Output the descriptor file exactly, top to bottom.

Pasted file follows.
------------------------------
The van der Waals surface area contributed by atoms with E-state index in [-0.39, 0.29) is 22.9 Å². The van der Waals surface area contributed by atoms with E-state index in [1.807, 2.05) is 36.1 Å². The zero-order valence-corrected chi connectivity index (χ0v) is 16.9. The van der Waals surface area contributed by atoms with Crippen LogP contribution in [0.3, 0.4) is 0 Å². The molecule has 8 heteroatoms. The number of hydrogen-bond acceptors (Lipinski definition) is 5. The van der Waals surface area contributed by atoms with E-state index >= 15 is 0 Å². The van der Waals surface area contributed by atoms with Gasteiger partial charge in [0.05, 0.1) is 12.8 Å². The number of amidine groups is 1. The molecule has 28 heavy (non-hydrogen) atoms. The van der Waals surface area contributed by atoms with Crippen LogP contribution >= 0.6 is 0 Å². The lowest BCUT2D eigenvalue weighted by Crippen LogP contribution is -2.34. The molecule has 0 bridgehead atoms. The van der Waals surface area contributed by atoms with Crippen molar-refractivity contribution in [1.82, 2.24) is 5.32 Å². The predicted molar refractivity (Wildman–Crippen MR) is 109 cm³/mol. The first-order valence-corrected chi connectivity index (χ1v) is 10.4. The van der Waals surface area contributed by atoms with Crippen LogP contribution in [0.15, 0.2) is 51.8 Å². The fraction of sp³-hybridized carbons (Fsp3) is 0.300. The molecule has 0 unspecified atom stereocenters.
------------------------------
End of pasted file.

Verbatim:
The van der Waals surface area contributed by atoms with E-state index in [-0.39, 0.29) is 22.9 Å². The van der Waals surface area contributed by atoms with E-state index in [1.807, 2.05) is 36.1 Å². The zero-order valence-corrected chi connectivity index (χ0v) is 16.9. The van der Waals surface area contributed by atoms with Crippen LogP contribution in [0.3, 0.4) is 0 Å². The molecule has 8 heteroatoms. The number of hydrogen-bond acceptors (Lipinski definition) is 5. The van der Waals surface area contributed by atoms with E-state index >= 15 is 0 Å². The van der Waals surface area contributed by atoms with Gasteiger partial charge in [0.05, 0.1) is 12.8 Å². The number of amidine groups is 1. The molecule has 28 heavy (non-hydrogen) atoms. The van der Waals surface area contributed by atoms with Crippen LogP contribution >= 0.6 is 0 Å². The lowest BCUT2D eigenvalue weighted by Crippen LogP contribution is -2.34. The molecule has 0 bridgehead atoms. The van der Waals surface area contributed by atoms with Crippen molar-refractivity contribution in [1.82, 2.24) is 5.32 Å². The predicted molar refractivity (Wildman–Crippen MR) is 109 cm³/mol. The first-order valence-corrected chi connectivity index (χ1v) is 10.4. The van der Waals surface area contributed by atoms with Crippen LogP contribution in [0.15, 0.2) is 51.8 Å². The fraction of sp³-hybridized carbons (Fsp3) is 0.300. The molecule has 0 unspecified atom stereocenters.